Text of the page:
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Domestic violence—recognising the signs and how to get help and legal support

Last updated on January 18th, 2024 at 02:25 pm

There are several kinds of domestic violence and abuse. On this page, we:

  • explain what domestic abuse involves
  • tell you how to recognise the warning signs
  • direct you to help
  • explain the legal support that solicitors and the police can provide

Click on a link below to jump to that section:

What is domestic violence?

The government’s definition of domestic violence (or domestic abuse) is:

“any incident or pattern of incidents of controlling, coercive, threatening behaviour, violence or abuse between those aged 16 or over who are, or have been, intimate partners or family members regardless of gender or sexuality”

Although there isn’t a legal definition of “controlling” or “coercive” behaviour, the government generally defines it as follows:

  • Controlling behaviour—a range of acts designed to make a person subordinate and/or dependent by isolating them from sources of support, exploiting their resources and capacities for personal gain, depriving them of the means needed for independence, resistance and escape and regulating their everyday behaviour.
  • Coercive behaviour—an act, or a pattern of acts, of assault, threats, humiliation and intimidation or other abuse that is used to harm, punish, or frighten their victim.

Many people think of domestic violence as physical abuse, but this is only one aspect. It can also involve:

  • sexual abuse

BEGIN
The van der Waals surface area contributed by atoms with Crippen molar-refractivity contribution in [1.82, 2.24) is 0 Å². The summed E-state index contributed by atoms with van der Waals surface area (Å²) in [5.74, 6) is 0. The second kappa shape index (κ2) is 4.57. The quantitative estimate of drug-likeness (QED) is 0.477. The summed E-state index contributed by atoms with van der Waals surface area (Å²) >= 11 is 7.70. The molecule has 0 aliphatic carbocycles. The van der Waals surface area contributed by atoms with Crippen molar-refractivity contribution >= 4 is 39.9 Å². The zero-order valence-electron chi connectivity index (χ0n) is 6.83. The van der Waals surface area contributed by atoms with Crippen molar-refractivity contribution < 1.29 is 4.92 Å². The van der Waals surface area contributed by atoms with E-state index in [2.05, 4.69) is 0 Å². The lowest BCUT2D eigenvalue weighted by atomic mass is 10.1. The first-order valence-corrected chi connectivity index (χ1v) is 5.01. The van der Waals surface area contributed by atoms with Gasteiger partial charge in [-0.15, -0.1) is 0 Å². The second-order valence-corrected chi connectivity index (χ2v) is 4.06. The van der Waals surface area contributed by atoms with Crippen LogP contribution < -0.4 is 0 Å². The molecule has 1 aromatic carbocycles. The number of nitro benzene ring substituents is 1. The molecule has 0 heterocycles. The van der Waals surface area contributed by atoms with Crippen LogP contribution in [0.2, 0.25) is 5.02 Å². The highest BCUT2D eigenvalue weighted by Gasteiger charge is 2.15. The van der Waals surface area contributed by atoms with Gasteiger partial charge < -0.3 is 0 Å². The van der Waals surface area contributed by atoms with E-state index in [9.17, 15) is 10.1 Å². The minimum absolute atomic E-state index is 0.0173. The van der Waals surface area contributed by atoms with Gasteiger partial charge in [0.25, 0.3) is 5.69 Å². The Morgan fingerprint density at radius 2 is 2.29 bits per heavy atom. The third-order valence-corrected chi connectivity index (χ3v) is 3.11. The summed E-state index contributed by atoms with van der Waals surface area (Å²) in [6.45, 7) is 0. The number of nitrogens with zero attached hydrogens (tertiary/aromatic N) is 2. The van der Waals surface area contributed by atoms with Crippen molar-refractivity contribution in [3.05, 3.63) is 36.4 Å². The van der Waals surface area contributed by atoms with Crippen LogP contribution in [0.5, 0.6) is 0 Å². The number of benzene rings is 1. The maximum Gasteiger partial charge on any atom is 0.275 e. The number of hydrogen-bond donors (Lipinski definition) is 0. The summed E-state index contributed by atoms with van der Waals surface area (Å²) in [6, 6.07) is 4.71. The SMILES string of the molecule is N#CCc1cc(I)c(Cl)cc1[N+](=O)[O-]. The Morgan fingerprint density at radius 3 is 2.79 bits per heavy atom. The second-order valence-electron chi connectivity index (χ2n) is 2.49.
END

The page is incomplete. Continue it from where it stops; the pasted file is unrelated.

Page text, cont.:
• emotional or psychological abuse
  • financial abuse

We explain these in the following section.

What are the signs of domestic violence or abuse?

There are many signs of abuse and recognising them means understanding the kinds of behaviour that constitute the types of abuse mentioned above.

Physical abuse

A partner or family member using physical force to assault or injure the victim. This includes acts such as:

  • punching, hitting or slapping
  • pushing or shoving
  • kicking
  • biting
  • choking
  • burning

Physical abuse often starts out as verbal threats but then escalates to physical forms of violence.

Sexual abuse

A partner or family member:

  • forcing the victim to have sex without giving consent (this is rape—the most common form of sexual abuse)
  • making them engage in sexual acts
  • touching or groping them
  • forcing them to watch pornography
  • pressuring them into having unsafe sex
  • hurting them during sex

Emotional or psychological abuse

A partner or family member intentionally doing something to:

  • frighten or intimidate the victim
  • making them feel bad
  • damaging their confidence

For example, they might:

  • constantly insult or criticise the victim
  • embarrass, shame or humiliate them
  • emotionally blackmail them
  • stop them from seeing friends or family
  • tell them what to wear, what to do or where to go

This doesn’t have to be verbal abuse—it can be non-verbal too.

Emotionally abusive relationships are extremely damaging in that they can:

  • destroy a person’s self-worth
  • cause them feelings of helplessness and fear
  • lead to anxiety and depression

Financial abuse

A partner or a family member taking control of the victim’s finances as a way of dominating them. This might include:

  • taking, stealing or withholding their money or credit cards
  • limiting them to an allowance
  • preventing them from going to work or making choices about their career

Who can suffer domestic violence or abuse?

Although the majority of domestic abuse cases are perpetrated against women in heterosexual relationships, anyone can experience domestic violence, regardless of:

  • gender
  • ethnicity
  • sexual orientation
  • religion
  • social background

Can men be victims of domestic violence?

Yes. In fact, it probably happens more often than you might think—in heterosexual as well as same-sex relationships. And it can involve all forms of domestic abuse—physical, emotional, sexual, financial and so on.

Male victims of domestic violence are no different to women in that they might feel they have to stay in an abusive relationship, whether out of shame, denial, helplessness or a need to protect children.